Carvacrol prevents diet-induced obesity by modulating gene expressions involved in adipogenesis and inflammation in mice fed with high-fat diet

Soomin Cho, Youngshim Choi, Soyoung Park, Taesun Park

Research output: Contribution to journalArticlepeer-review

62 Scopus citations


Carvacrol (2-methyl-5-isopropylphenol) is a monoterpene phenolic constituent of the essential oil produced by numerous aromatic plants and spices. The main objective of this study was to investigate effects of carvacrol in mice fed with a high-fat diet (HFD), which is an important model of obesity, and to study the potential underlying mechanisms focusing on the gene expression involved in adipogenesis, thermogenesis and inflammation. Male C57BL/6N mice were divided in three groups: those who received a normal diet, those fed with HFD and those fed with 0.1% carvacrol-supplemented diet (CSD). Body weight, visceral fat-pads and biochemical parameters were determined. Adipose tissue genes and protein expression levels were also assessed through reverse transcription polymerase chain reaction and Western blot analyses. Mice fed with CSD exhibited significantly reduced body weight gain, visceral fat-pad weights and plasma lipid levels compared with mice fed with HFD. Furthermore, HFD-induced up-regulations of adipose tissue genes and protein associated with the signaling cascades that lead to adipogenesis and inflammation were significantly reversed by dietary carvacrol supplementation. In summary, the major novel finding in our experimental conditions is that carvacrol prevented obesity in HFD-fed mice by decreasing body weight, visceral fat-pad weights and lowering plasma lipid levels. The evidence obtained in this study suggests that carvacrol appears to inhibit visceral adipogenesis probably by suppressing bone morphogenic protein-, fibroblast growth factor 1- and galanin-mediated signaling, and it also attenuates the production of pro-inflammatory cytokines in visceral adipose tissues by inhibiting toll like receptor 2 (TLR2)- and TLR4-mediated signaling.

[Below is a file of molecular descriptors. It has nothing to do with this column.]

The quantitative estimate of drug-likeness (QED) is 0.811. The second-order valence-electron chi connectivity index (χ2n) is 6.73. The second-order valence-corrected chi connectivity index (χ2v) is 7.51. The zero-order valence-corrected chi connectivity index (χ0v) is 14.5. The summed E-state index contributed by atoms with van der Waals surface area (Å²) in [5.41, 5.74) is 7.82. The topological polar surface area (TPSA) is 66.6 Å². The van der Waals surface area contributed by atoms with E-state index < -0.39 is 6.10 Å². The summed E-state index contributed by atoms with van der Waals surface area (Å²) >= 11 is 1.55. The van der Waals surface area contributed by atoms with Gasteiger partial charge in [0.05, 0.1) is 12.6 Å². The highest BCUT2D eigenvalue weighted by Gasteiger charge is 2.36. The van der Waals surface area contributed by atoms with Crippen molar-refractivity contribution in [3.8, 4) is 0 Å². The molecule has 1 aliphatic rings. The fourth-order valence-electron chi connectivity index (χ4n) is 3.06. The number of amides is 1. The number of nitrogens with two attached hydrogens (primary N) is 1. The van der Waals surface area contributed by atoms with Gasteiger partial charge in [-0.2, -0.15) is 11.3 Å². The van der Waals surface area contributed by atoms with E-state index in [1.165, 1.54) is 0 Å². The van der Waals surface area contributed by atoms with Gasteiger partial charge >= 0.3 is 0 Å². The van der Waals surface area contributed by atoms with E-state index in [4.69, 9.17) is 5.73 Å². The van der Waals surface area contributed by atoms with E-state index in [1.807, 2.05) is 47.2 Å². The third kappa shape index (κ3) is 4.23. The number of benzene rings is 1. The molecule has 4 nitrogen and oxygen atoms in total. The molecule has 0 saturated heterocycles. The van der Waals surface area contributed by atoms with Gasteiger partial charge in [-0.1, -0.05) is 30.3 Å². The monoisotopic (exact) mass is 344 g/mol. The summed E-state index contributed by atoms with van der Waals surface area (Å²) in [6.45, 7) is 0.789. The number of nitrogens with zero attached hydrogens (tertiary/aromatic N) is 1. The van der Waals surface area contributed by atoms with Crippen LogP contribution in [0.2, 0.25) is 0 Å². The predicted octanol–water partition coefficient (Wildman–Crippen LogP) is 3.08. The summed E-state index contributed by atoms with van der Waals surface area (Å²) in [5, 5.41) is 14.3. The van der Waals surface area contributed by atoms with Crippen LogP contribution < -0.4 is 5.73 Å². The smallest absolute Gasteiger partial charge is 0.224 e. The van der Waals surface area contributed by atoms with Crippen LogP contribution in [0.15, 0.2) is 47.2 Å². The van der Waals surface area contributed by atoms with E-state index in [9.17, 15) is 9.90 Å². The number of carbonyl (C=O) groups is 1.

Original languageEnglish (US)
Pages (from-to)192-201
Number of pages10
JournalJournal of Nutritional Biochemistry
Issue number2
StatePublished - Feb 2012
Externally publishedYes


  • Adipogenesis
  • Adipose tissue
  • Anti-obesity
  • Carvacrol
  • Inflammation
  • Mice

ASJC Scopus subject areas

  • Endocrinology, Diabetes and Metabolism
  • Biochemistry
  • Molecular Biology
  • Nutrition and Dietetics
  • Clinical Biochemistry


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